Washington Mutual's primary regulator was so consumed with turf battles that for four months it denied its rival agency a desk in the Seattle offices from which examiners tracked the troubled thrift's deteriorating finances, a Senate panel heard Friday.
WASHINGTON — Washington Mutual’s primary regulator was so consumed with turf battles that for four months it denied its rival agency a desk in the Seattle office where examiners tracked the troubled thrift’s deteriorating finances, a Senate panel heard Friday.
The Senate panel berated Office for Thrift Supervision officials for taking a hands-off approach toward Washington Mutual while actively fending off tighter scrutiny by the Federal Deposit Insurance Corp.
Sen. Carl Levin, D-Mich., chairman of the Senate’s Permanent Subcommittee on Investigations, read aloud a long list of criticisms of WaMu’s lending practices and risk management expressed over a five-year period by examiners for the Office of Thrift Supervision (OTS).
- Seahawks' Marshawn Lynch announces retirement in his own, unique fashion
- Black Sabbath calls it a night at the Tacoma Dome — for good
- Costco delays credit-card switch
- Seattle’s brash king of pot raking in cash and raising hackles at Uncle Ike’s
- Seahawks star Marshawn Lynch's tweet during Super Bowl appears to announce retirement
Most Read Stories
“On and on and on,” Levin exclaimed to John Reich, who headed OTS from 2005 until 2009. “So what do you do about it? Not one single formal enforcement action against WaMu from 2004 to 2008. You’re the cop on the beat. Not a ticket? Not a fine?”
The hearing was the second of two this week using WaMu, which collapsed in September 2008, as a case study in how loose lending practices, and the failure of regulators to curb them, helped fuel the financial crisis.
The nine current or former regulatory officials who appeared generally agreed with Levin that the riskiest types of home loans should be banned or sharply restricted, and that banks should be required to retain an ownership stake in the loans they package and sell on Wall Street.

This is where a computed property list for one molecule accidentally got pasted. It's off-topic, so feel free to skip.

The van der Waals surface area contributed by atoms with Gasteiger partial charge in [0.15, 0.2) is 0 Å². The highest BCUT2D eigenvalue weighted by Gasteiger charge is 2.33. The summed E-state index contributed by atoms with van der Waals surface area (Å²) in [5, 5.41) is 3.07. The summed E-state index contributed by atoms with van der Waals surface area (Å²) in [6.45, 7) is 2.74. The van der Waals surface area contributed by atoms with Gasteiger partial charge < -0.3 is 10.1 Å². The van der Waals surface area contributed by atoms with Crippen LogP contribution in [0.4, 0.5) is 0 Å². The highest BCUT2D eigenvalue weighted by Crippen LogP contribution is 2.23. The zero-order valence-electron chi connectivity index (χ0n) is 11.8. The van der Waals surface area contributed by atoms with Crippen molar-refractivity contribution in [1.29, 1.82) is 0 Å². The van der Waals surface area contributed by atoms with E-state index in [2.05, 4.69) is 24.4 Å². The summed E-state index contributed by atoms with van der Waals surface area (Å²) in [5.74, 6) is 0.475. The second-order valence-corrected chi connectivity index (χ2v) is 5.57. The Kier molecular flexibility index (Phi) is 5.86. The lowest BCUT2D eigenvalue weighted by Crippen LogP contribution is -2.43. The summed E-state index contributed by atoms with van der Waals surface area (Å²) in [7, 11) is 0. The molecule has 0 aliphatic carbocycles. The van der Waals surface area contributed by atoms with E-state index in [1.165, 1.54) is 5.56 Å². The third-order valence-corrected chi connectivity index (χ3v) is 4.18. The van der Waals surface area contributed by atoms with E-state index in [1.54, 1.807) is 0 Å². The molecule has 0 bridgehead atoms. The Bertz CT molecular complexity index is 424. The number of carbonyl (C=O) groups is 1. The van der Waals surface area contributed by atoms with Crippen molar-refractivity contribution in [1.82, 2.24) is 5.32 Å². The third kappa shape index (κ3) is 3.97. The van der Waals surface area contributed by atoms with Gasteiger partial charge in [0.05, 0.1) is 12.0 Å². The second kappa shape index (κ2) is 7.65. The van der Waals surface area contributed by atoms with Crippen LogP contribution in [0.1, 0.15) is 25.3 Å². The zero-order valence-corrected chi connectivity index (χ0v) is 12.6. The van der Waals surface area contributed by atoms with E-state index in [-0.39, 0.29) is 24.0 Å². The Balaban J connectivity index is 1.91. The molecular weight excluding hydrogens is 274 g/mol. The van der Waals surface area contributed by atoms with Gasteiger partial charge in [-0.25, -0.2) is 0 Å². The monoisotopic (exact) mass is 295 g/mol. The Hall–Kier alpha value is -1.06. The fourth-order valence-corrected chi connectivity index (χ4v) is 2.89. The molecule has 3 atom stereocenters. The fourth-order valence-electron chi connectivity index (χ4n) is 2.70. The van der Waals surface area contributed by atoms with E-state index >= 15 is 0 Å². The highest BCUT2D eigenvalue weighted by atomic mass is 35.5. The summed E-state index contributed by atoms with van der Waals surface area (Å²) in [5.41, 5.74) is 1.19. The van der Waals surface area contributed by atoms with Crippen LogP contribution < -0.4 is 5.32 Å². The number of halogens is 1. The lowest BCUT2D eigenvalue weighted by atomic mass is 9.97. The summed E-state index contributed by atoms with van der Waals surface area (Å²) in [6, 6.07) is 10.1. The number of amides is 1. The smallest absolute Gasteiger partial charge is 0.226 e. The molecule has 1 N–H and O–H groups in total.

And FDIC Chairwoman Sheila Bair told the committee that WaMu’s liquidity — the cash on hand to pay depositors and others — had “declined to $4.4 billion, a dangerously low level” for such a large bank, by Sept. 25, 2008, when regulators seized the bank.
But most of the hearing focused on the infighting between the two agencies overseeing banks and thrifts.
Bair told the committee that OTS regulators in 2006 and later blocked her examiners from accessing WaMu data.
After WaMu moved into its gleaming new headquarters building in downtown Seattle, OTS for months delayed making space available in its office there so an FDIC examiner could access the secure electronic library of the thrift’s financial data, said FDIC deputy regional director George Doerr. “This dragged on and on … I personally think they didn’t want us there.”
The following year, OTS refused to let FDIC examiners review WaMu loan files, Bair said.
She said an operating agreement between the FDIC and the OTS also thwarted FDIC efforts.
“It’s circular in that it requires us to show risk before we can get access. And frequently you need access to prove the risk,” Bair said. “We really need much broader authority.”
Scolding the watchdog